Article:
This drawback is illustrated in the figure below: without special care, samples of different “ages” are processed together, and the resulting PWM update time varies from one carrier to the other. Consequently, the overall control delay varies among the phase-legs.

A possible approach to mitigate this phenomenon would be to make sure that the duration of the computation itself is sufficiently long so that the PWM parameters resulting from the most recent samples are not updated “too early”. For instance, if the duration of the computation ranges from 50% to 75% of the PWM period, all phase-legs feature the same overall control delay.

#### A solution for four interleaved legs

With four phase-legs, a preferable sampling configuration would be to:

- Configure only two sampling instants, one with a phase offset of 90Â° and another with an offset of 180Â°
- Configure the PWM update instant at the top of the triangles for carrier 1 and carrier 2.

Doing so, every current will be sampled in the middle of its ripple which will ensure proper balancing of the total current among the phase-legs..

The total control delay is also guaranteed to be the same for each individual buck converters, as long as the computation time is shorter than 25% of the PWM period. The same parameters can therefore be used for the controller of each converter leg.

For more information about oversampling and the configuration of multiple sample phases, please refer to PN154: Oversampling configuration and utilization. Note also that it is not possible to configure the sampling of imperix controller exactly as depicted in the above figure. Indeed, as explained in the aforementioned article, it is only possible to configure evenly distributed sampling events over the control period. To achieve the above scenario, the control model provided below is then configured with four sampling instants and only uses the first two.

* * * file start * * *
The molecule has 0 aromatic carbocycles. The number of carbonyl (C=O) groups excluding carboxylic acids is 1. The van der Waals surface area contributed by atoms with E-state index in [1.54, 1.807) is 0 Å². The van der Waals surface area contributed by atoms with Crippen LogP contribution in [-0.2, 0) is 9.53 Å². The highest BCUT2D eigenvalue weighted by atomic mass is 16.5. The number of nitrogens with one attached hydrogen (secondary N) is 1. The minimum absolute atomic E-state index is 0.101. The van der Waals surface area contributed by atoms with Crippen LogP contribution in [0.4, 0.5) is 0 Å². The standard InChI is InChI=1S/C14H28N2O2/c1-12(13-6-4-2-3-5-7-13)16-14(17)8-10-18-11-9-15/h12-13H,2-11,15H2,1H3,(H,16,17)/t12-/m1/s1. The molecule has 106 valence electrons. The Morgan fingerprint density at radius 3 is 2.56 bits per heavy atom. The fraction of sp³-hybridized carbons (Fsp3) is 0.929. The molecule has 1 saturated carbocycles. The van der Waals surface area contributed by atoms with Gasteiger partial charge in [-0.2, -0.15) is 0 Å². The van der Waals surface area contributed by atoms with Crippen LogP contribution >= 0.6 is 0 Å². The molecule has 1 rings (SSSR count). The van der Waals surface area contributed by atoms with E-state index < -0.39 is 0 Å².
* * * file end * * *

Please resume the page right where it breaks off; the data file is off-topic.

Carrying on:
The following graph show the resulting current control with this recommended scenario. It is clear that the currents are shared equally.

## B-Box / B-Board implementation

To exemplify the suggested implementation, the following figure shows a parallel between the carriers and the Simulink blocks. It illustrates the two sampling instants as well as the ADC and PWM block configuration

The imperix Simulink blocks configurations required are detailed in the tables below.

Block | CONFIG |

Sampling phase | 0.5 |

Number of sampling events | 4 |

Block | ADC 0 | ADC 1 | ADC 2 | ADC 3 |

History depth | 4 | 4 | 4 | 4 |

Selected output sample | 0 | 1 | 0 | 1 |

Block | PWM 0 | PWM 1 | PWM 2 | PWM 3 |

Carrier type | triangle | inv. triangle | inv. triangle | triangle |

Carrier phase | 0 | 0.75 | 0 | 0.75 |

Note that this control algorithm has been implemented in Simulink but it would be done very similarly in PLECS. The picture below illustrates all the different blocks involved in the control.

## Experimental setup and results

### Required hardware

- 1x B-Box RCP, programmable controller
- 4x PEB 8038, half-bridge power modules
- 1x passive filter box
- A DC power supply (At least 100V 5A)
- 4x Resistors (5Î© to 100Î©)

In the end, this solution demonstrates satisfying experimental results. The interleaved buck converter performs well under a current step of 20 to 40 [A]. The effectiveness of the converter in reducing the output current ripples is undeniable. The four currents are interleaved as expected and remain properly balanced under a reference step.

## Academic references

[1] High Efficiency, High Density, PolyPhase Converters for High Current Applications

[2] Current-balancing strategy for multileg interleaved DC/DC converters of electric-vehicle chargers